Winters wrote in her first autobiography that "if you wear a leopard coat in a black and white picture, that's all an audience will look at."  She was right.  Her coat and she steal every scene they're in; her amusing portrayal of a well meaning ditz helps immeasureably.

 

"Cry of the City" is a minor classic among noirs.  I wish TCM would show it.

 

Watched CotC on another website.  3.5/4

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"Cry of the City" (1948)--Excellent Robert Siodmak directed film noir, starring Victor Mature, Richard Conte, and Shelley Winters.

 

Noir is about the clash of good and evil.  Mature plays a cop after someone(s) who stole over $100,000 in jewels.  Conte plays a cop killer who may or may not have had something to do with the robbery Mature's trying to solve.  Winters plays one of Conte's numerous mistresses; she makes the mistake of trying to keep him alive. This is one of the few noirs where Winters' character survives the film.  Look for a 15 year old Debra Paget; she made her film debut in this movie.  Hope Emerson and Tony Cook are memorable.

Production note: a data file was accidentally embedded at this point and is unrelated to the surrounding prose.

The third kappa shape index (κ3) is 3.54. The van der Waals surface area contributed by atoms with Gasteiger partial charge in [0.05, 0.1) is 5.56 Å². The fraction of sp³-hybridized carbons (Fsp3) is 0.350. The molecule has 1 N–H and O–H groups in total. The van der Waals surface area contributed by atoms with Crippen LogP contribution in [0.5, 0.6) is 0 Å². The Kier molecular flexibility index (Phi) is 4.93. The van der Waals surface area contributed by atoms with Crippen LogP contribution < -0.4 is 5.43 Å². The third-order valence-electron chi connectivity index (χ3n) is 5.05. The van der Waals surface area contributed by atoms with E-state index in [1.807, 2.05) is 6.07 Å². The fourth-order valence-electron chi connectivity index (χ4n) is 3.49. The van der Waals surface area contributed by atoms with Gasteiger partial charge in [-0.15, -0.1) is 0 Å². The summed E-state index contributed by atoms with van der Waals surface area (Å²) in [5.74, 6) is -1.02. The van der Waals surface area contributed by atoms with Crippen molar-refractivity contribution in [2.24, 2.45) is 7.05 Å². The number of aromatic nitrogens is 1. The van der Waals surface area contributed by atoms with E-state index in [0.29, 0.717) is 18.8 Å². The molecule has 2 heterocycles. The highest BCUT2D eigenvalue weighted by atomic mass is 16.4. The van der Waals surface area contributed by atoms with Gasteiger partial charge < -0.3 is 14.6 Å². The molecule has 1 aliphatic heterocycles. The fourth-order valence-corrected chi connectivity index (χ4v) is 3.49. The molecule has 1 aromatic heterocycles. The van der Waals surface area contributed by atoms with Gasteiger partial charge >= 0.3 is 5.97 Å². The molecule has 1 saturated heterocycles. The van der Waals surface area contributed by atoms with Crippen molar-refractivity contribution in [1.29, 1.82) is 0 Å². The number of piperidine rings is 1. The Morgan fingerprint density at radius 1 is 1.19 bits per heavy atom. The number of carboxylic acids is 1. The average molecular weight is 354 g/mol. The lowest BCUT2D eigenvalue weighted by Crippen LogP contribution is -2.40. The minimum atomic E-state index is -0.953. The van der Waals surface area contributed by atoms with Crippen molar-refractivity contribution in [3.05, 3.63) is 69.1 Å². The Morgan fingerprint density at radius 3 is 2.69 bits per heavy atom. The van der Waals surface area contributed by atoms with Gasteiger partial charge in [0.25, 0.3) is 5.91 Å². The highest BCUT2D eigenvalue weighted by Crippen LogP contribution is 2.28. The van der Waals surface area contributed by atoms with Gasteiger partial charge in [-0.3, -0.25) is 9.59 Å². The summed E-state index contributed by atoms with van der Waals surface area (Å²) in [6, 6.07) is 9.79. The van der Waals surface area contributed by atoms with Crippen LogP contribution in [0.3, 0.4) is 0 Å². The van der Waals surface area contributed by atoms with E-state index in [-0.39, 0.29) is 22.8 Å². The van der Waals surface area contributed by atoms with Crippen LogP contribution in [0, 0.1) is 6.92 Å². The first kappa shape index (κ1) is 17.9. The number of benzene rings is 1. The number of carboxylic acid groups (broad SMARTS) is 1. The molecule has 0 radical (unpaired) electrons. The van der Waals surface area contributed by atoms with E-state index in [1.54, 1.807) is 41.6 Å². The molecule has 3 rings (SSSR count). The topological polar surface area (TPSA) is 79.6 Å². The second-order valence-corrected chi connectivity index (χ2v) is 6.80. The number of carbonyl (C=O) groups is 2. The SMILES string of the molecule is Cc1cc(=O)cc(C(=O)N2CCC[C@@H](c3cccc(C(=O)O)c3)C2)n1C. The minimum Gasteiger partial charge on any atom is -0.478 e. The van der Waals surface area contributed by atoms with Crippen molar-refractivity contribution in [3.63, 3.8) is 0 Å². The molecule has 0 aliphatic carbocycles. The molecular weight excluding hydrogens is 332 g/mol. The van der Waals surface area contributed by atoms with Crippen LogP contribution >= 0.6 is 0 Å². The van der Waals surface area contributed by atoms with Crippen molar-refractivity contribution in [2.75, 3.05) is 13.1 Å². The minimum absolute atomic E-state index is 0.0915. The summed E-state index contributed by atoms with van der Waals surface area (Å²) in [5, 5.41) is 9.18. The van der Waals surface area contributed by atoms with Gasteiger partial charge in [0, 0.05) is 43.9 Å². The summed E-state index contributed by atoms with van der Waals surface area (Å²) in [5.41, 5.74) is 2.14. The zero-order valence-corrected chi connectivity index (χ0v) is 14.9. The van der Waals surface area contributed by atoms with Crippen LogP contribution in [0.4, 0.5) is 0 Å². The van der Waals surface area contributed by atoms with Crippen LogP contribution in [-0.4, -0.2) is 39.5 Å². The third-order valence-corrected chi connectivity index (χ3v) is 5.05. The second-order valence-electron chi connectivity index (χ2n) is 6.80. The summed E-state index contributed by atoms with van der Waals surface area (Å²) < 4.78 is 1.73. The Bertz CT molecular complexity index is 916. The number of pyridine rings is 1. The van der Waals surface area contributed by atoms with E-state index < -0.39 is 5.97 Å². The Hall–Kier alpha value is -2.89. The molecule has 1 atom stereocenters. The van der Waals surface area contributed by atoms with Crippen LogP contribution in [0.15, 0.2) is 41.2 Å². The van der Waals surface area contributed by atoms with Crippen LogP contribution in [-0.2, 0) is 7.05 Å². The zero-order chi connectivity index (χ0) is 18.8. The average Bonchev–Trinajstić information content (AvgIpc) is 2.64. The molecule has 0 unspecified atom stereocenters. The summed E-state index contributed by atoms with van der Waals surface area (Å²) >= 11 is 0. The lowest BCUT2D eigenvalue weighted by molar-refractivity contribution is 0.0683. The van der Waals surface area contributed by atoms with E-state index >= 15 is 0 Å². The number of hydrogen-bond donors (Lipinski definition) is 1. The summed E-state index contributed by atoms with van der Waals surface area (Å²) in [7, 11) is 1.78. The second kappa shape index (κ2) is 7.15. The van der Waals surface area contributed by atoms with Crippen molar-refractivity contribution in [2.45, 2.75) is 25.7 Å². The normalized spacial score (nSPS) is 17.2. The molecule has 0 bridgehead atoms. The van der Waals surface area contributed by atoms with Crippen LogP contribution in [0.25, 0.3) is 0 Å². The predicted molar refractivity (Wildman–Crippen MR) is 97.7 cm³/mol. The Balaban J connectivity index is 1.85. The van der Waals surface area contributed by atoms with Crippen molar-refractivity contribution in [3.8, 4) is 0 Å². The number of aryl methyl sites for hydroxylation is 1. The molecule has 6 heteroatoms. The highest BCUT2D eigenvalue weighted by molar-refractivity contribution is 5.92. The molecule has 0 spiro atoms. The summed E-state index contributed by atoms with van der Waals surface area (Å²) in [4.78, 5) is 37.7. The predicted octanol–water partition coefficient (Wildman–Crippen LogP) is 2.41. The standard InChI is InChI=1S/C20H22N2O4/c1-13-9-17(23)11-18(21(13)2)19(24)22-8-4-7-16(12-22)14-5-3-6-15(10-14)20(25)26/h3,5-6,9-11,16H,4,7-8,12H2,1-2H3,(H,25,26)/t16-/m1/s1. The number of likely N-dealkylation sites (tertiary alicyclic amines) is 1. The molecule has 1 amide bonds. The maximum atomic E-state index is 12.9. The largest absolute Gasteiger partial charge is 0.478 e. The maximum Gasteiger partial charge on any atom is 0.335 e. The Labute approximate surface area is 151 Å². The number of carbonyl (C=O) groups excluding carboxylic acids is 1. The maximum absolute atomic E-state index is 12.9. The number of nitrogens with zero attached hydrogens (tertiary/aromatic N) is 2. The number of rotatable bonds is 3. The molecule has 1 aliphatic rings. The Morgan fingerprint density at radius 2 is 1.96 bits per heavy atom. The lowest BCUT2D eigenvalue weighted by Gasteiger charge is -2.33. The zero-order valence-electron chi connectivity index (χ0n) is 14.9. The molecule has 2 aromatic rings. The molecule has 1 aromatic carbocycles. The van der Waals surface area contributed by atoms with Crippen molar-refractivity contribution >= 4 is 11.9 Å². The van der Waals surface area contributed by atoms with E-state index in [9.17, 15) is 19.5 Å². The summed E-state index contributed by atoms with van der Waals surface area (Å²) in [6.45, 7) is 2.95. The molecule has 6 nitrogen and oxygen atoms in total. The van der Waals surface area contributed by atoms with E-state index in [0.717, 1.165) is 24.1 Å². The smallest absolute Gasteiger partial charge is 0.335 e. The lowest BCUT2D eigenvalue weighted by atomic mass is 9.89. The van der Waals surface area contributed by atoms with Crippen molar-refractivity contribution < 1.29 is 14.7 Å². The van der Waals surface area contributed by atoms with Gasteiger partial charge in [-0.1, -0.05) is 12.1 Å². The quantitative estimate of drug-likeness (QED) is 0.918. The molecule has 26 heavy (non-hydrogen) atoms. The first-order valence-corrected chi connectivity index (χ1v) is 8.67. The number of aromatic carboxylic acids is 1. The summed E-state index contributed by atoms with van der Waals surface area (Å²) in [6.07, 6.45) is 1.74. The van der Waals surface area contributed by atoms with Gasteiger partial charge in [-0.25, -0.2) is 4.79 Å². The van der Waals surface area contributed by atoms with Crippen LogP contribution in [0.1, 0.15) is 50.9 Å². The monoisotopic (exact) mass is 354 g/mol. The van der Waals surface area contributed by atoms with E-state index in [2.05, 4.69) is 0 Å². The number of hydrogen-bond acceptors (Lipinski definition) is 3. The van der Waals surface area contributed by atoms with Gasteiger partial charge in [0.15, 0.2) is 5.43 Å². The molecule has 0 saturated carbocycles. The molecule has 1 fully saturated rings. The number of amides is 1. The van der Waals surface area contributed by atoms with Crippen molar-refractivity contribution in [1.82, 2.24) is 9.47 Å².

Lloyd Ahern's  atmospheric, imaginative cinematography is a strength of the film.  

 

Mature is convincingly angry as the cop who thinks Conte will lead Mature's teenage brother into a life of crime.  Conte is very good as the gangster who thinks only of himself.

 

Winters wrote in her first autobiography that "if you wear a leopard coat in a black and white picture, that's all an audience will look at."  She was right.  Her coat and she steal every scene they're in; her amusing portrayal of a well meaning ditz helps immeasureably.

 

"Cry of the City" is a minor classic among noirs.  I wish TCM would show it.

 

Watched CotC on another website.  3.5/4

 

Movies-TV shows Cry of the City about once a month Saturday night (their noir night).    The title of the film relates to the many shots of NYC and especially the Italian slum area.